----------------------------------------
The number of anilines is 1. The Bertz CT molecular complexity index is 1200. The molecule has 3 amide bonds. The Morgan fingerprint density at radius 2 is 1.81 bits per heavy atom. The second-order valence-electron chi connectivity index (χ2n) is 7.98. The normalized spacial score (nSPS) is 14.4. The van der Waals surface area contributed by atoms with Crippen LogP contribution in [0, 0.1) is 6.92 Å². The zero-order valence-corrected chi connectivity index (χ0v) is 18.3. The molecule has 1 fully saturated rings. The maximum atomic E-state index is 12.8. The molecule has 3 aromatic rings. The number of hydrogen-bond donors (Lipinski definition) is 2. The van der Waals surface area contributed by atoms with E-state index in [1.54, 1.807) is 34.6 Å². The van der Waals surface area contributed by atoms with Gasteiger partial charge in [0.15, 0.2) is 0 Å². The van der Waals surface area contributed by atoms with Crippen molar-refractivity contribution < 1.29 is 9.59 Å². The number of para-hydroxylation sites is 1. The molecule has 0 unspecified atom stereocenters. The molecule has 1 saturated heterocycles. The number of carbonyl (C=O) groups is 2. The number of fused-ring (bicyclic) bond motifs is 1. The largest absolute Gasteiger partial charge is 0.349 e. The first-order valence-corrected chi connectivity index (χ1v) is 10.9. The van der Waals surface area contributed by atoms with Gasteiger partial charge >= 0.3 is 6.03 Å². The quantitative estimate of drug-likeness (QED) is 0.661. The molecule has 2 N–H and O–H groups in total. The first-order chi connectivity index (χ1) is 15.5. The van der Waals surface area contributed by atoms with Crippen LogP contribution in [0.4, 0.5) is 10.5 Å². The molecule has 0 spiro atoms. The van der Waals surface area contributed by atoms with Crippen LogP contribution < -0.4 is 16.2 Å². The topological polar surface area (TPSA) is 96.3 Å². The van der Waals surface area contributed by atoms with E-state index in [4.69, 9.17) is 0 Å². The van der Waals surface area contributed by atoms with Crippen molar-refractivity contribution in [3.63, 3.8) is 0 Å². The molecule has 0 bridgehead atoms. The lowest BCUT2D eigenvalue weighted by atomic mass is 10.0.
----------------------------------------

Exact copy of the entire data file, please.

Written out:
The number of anilines is 1. The Bertz CT molecular complexity index is 1200. The molecule has 3 amide bonds. The Morgan fingerprint density at radius 2 is 1.81 bits per heavy atom. The second-order valence-electron chi connectivity index (χ2n) is 7.98. The normalized spacial score (nSPS) is 14.4. The van der Waals surface area contributed by atoms with Crippen LogP contribution in [0, 0.1) is 6.92 Å². The zero-order valence-corrected chi connectivity index (χ0v) is 18.3. The molecule has 1 fully saturated rings. The maximum atomic E-state index is 12.8. The molecule has 3 aromatic rings. The number of hydrogen-bond donors (Lipinski definition) is 2. The van der Waals surface area contributed by atoms with E-state index in [1.54, 1.807) is 34.6 Å². The van der Waals surface area contributed by atoms with Gasteiger partial charge in [0.15, 0.2) is 0 Å². The van der Waals surface area contributed by atoms with Crippen molar-refractivity contribution < 1.29 is 9.59 Å². The number of para-hydroxylation sites is 1. The molecule has 0 unspecified atom stereocenters. The molecule has 1 saturated heterocycles. The number of carbonyl (C=O) groups is 2. The number of fused-ring (bicyclic) bond motifs is 1. The largest absolute Gasteiger partial charge is 0.349 e. The first-order valence-corrected chi connectivity index (χ1v) is 10.9. The van der Waals surface area contributed by atoms with Gasteiger partial charge >= 0.3 is 6.03 Å². The quantitative estimate of drug-likeness (QED) is 0.661. The molecule has 2 N–H and O–H groups in total. The first-order chi connectivity index (χ1) is 15.5. The van der Waals surface area contributed by atoms with Crippen LogP contribution in [0.4, 0.5) is 10.5 Å². The molecule has 0 spiro atoms. The van der Waals surface area contributed by atoms with Crippen LogP contribution < -0.4 is 16.2 Å². The topological polar surface area (TPSA) is 96.3 Å². The van der Waals surface area contributed by atoms with E-state index in [4.69, 9.17) is 0 Å². The van der Waals surface area contributed by atoms with Crippen molar-refractivity contribution in [3.63, 3.8) is 0 Å². The molecule has 0 bridgehead atoms. The lowest BCUT2D eigenvalue weighted by atomic mass is 10.0.